Depiction of the southern hemisphere constellations in an 11th-century French manuscript (from the Limoges area, probably in the milieu of Adémar de Chabannes, fl. 1020–1034)
The Earth in its orbit around the Sun causes the Sun to appear on the celestial sphere moving along the ecliptic (red), which is tilted 23.44° with respect to the celestial equator (blue-white).
18th c. star map illustrating how the feet of Ophiuchus cross the ecliptic.
Astrophotos of the twelve zodiac constellations
Path taken by the point of the March equinox along the ecliptic over the past 6,000 years

In Western astrology, and formerly astronomy, the zodiac is divided into twelve signs, each occupying 30° of celestial longitude and roughly corresponding to the star constellations: Aries, Taurus, Gemini, Cancer, Leo, Virgo, Libra, Scorpio, Sagittarius, Capricorn, Aquarius, and Pisces.

Sagittarius (astrology)

A medieval Sagittarius found in the Church of Notre-Dame, Sablières, France
Sagittarius as depicted in the 14th-/15th-century Arabic astrology text Book of Wonders
Sagittarius from a 1512 German woodcut
A symbolic representation of Sagittarius published in Uranographia by Johann Elert Bode. In tropical astrology, there is no correspondence between the constellation and the astrological signs

Sagittarius (Greek: Τοξότης Toxótēs, Latin: Sagittarius) is the ninth astrological sign, which is associated with the constellation Sagittarius and spans 240–270th degrees of the zodiac.

Aquarius (astrology)

Aquarius () is the eleventh astrological sign in the zodiac, originating from the constellation Aquarius.

Pisces (astrology)

"A cord joins the tails of Pisces, the two fishes," from Atlas Coelestis.
Early Christian inscription ichthys carved with Greek letters into marble in the ancient Greek ruins of Ephesus, Turkey.
Žuvys (Pisces) by Mikalojus Konstantinas Čiurlionis.

Pisces () ( Ikhthyes) is the twelfth and final astrological sign in the zodiac.

Planets in astrology

In astrology, planets have a meaning different from the astronomical understanding of what a planet is.

The geocentric Ptolemaic system of the universe depicted by Andreas Cellarius, 1660–1661
Conceptual framework for classical astrology
Luna or Diana, wearing a crescent-moon crown and driving her ox-drawn chariot (biga), on the Parabiago plate (2nd–5th centuries AD)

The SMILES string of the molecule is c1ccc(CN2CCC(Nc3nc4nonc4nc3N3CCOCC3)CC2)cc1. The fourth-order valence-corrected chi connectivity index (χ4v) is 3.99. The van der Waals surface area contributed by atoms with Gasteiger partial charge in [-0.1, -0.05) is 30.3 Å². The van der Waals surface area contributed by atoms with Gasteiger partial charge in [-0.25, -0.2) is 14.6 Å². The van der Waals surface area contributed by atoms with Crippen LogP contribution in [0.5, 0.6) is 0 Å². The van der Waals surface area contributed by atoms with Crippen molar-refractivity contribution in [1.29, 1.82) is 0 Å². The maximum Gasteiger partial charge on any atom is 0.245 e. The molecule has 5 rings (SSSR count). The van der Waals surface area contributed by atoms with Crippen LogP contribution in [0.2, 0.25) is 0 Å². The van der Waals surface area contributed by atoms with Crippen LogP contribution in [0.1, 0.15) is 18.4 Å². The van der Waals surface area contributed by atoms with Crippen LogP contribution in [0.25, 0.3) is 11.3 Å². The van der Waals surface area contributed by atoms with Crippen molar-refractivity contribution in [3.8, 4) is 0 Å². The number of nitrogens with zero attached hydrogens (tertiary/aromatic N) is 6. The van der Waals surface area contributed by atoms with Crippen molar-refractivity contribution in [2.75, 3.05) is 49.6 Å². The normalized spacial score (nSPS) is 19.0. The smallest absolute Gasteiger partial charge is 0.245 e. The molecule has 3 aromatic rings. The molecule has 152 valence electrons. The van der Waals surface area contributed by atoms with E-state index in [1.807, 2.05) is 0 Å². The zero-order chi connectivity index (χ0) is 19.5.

Full Moon
Flying Mercury (late 16th-century) by Giambologna
The planet Mercury
Venus, wearing the sign of Libra on her midsection, and Taurus at her feet, at Cardiff Castle, Wales
The planet Venus
Helios on a relief from Ilion (Troy), early 4th century BC
The Sun, the star at the center of the Solar System
Early 18th-century illustration of Mars (al-mirrikh) for the Bestiary of Zakariya al-Qazwini (Walters Art Museum)
The planet Mars
Jupiter enthroned, with the symbols of Pisces and Sagittarius at his feet (woodcut by Johannes Regiomontanus, 1512)
The planet Jupiter
Saturn, with Capricorn and Aquarius at his feet and the New Year in his arms, from The Seven Planets with the Signs of the Zodiac (1539) by Hans Sebald Beham
The planet Saturn
Syncretic figure of Aion-Uranus standing within a zodiac wheel, with a reclining Earth goddess and four children representing the Seasons (Roman-era mosaic from Sentinum, AD 200-250)
The planet Uranus
The planet Neptune
Jupiter, Neptune, and Pluto, ceiling mural (ca. 1597) created by Caravaggio for a room adjacent to the alchemical distillery of Cardinal Francesco Maria Del Monte: hovering around a translucent globe that represents the world are Jupiter with his eagle, Neptune holding a bident, and Pluto with a horse and Cerberus
Pluto as captured by the New Horizons craft on 14 July 2015, in near true color.
The Thema Mundi

They express themselves with different qualities in the twelve signs of the zodiac and in the twelve houses.

Western astrology

System of astrology most popular in Western countries.

Robert Fludd's 16th-century illustration of man the microcosm within the universal macrocosm
The Thema Mundi

Over time they developed the system of twelve signs of the zodiac, based on twelve of the constellations through which the sun passes throughout the year, those constellations that are "Enlightened by the mind".